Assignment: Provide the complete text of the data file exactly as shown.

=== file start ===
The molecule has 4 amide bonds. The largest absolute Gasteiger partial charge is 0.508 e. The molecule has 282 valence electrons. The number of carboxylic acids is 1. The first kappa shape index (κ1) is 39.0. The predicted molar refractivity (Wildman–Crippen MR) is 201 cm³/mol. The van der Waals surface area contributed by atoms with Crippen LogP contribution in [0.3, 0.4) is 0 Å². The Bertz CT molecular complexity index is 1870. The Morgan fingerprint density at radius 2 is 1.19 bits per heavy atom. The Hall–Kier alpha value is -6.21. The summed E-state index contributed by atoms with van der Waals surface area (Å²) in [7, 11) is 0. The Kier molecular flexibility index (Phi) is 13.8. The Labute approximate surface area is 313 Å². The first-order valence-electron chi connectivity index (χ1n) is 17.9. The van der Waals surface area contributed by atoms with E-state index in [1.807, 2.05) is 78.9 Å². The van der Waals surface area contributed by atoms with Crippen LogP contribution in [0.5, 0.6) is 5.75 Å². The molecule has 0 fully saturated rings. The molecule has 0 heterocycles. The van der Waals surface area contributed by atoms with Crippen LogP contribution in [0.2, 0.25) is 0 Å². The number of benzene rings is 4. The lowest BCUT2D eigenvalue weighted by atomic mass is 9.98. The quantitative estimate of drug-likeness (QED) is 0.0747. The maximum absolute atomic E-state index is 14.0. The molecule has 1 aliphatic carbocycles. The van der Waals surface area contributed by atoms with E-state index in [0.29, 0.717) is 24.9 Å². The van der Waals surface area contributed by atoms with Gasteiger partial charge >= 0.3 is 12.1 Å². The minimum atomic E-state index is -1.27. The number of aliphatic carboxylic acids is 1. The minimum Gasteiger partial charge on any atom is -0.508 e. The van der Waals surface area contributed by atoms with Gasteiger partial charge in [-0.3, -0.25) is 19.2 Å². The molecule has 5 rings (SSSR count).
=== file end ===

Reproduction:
The molecule has 4 amide bonds. The largest absolute Gasteiger partial charge is 0.508 e. The molecule has 282 valence electrons. The number of carboxylic acids is 1. The first kappa shape index (κ1) is 39.0. The predicted molar refractivity (Wildman–Crippen MR) is 201 cm³/mol. The van der Waals surface area contributed by atoms with Crippen LogP contribution in [0.3, 0.4) is 0 Å². The Bertz CT molecular complexity index is 1870. The Morgan fingerprint density at radius 2 is 1.19 bits per heavy atom. The Hall–Kier alpha value is -6.21. The summed E-state index contributed by atoms with van der Waals surface area (Å²) in [7, 11) is 0. The Kier molecular flexibility index (Phi) is 13.8. The Labute approximate surface area is 313 Å². The first-order valence-electron chi connectivity index (χ1n) is 17.9. The van der Waals surface area contributed by atoms with E-state index in [1.807, 2.05) is 78.9 Å². The van der Waals surface area contributed by atoms with Crippen LogP contribution in [0.5, 0.6) is 5.75 Å². The molecule has 0 fully saturated rings. The molecule has 0 heterocycles. The van der Waals surface area contributed by atoms with Crippen LogP contribution in [0.2, 0.25) is 0 Å². The number of benzene rings is 4. The lowest BCUT2D eigenvalue weighted by atomic mass is 9.98. The quantitative estimate of drug-likeness (QED) is 0.0747. The maximum absolute atomic E-state index is 14.0. The molecule has 1 aliphatic carbocycles. The van der Waals surface area contributed by atoms with E-state index in [0.29, 0.717) is 24.9 Å². The van der Waals surface area contributed by atoms with Gasteiger partial charge >= 0.3 is 12.1 Å². The minimum atomic E-state index is -1.27. The number of aliphatic carboxylic acids is 1. The minimum Gasteiger partial charge on any atom is -0.508 e. The van der Waals surface area contributed by atoms with Gasteiger partial charge in [-0.3, -0.25) is 19.2 Å². The molecule has 5 rings (SSSR count).